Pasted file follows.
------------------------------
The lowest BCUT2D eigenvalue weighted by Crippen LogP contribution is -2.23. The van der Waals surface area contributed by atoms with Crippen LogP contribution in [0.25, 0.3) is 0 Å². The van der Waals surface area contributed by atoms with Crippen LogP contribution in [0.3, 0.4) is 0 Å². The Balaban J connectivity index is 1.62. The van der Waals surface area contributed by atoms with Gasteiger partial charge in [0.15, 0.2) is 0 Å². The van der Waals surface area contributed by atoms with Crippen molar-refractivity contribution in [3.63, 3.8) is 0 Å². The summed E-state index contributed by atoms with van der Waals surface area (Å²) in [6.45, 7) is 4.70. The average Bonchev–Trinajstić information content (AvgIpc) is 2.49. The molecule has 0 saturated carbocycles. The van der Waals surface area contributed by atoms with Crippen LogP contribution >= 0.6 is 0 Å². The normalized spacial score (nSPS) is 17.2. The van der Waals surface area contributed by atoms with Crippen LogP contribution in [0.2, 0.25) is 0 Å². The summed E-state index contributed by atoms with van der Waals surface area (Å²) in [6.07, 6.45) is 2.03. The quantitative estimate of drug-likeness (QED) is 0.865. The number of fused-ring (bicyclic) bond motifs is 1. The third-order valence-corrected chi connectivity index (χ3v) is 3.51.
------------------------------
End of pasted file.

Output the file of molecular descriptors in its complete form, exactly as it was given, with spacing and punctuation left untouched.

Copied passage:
The lowest BCUT2D eigenvalue weighted by Crippen LogP contribution is -2.23. The van der Waals surface area contributed by atoms with Crippen LogP contribution in [0.25, 0.3) is 0 Å². The van der Waals surface area contributed by atoms with Crippen LogP contribution in [0.3, 0.4) is 0 Å². The Balaban J connectivity index is 1.62. The van der Waals surface area contributed by atoms with Gasteiger partial charge in [0.15, 0.2) is 0 Å². The van der Waals surface area contributed by atoms with Crippen molar-refractivity contribution in [3.63, 3.8) is 0 Å². The summed E-state index contributed by atoms with van der Waals surface area (Å²) in [6.45, 7) is 4.70. The average Bonchev–Trinajstić information content (AvgIpc) is 2.49. The molecule has 0 saturated carbocycles. The van der Waals surface area contributed by atoms with Crippen LogP contribution >= 0.6 is 0 Å². The normalized spacial score (nSPS) is 17.2. The van der Waals surface area contributed by atoms with Crippen LogP contribution in [0.2, 0.25) is 0 Å². The summed E-state index contributed by atoms with van der Waals surface area (Å²) in [6.07, 6.45) is 2.03. The quantitative estimate of drug-likeness (QED) is 0.865. The number of fused-ring (bicyclic) bond motifs is 1. The third-order valence-corrected chi connectivity index (χ3v) is 3.51.